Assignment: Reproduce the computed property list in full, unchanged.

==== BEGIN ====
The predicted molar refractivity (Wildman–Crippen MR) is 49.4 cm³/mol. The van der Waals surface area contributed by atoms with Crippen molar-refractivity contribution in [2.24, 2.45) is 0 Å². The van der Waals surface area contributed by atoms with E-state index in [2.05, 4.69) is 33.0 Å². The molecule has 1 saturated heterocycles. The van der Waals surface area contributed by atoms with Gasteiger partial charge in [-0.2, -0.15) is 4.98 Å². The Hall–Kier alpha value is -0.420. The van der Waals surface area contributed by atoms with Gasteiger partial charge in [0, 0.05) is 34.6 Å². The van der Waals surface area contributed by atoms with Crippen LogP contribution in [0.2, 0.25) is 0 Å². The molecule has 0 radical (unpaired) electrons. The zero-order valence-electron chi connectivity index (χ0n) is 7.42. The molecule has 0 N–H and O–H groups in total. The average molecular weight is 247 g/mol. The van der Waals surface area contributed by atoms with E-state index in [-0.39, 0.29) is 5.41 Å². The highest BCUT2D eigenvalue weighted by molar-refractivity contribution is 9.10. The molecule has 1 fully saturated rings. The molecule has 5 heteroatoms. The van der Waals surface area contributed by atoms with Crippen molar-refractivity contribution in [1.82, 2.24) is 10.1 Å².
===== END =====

The predicted molar refractivity (Wildman–Crippen MR) is 49.4 cm³/mol. The van der Waals surface area contributed by atoms with Crippen molar-refractivity contribution in [2.24, 2.45) is 0 Å². The van der Waals surface area contributed by atoms with E-state index in [2.05, 4.69) is 33.0 Å². The molecule has 1 saturated heterocycles. The van der Waals surface area contributed by atoms with Gasteiger partial charge in [-0.2, -0.15) is 4.98 Å². The Hall–Kier alpha value is -0.420. The van der Waals surface area contributed by atoms with Gasteiger partial charge in [0, 0.05) is 34.6 Å². The van der Waals surface area contributed by atoms with Crippen LogP contribution in [0.2, 0.25) is 0 Å². The molecule has 0 radical (unpaired) electrons. The zero-order valence-electron chi connectivity index (χ0n) is 7.42. The molecule has 0 N–H and O–H groups in total. The average molecular weight is 247 g/mol. The van der Waals surface area contributed by atoms with E-state index in [-0.39, 0.29) is 5.41 Å². The highest BCUT2D eigenvalue weighted by molar-refractivity contribution is 9.10. The molecule has 1 fully saturated rings. The molecule has 5 heteroatoms. The van der Waals surface area contributed by atoms with Crippen molar-refractivity contribution in [1.82, 2.24) is 10.1 Å².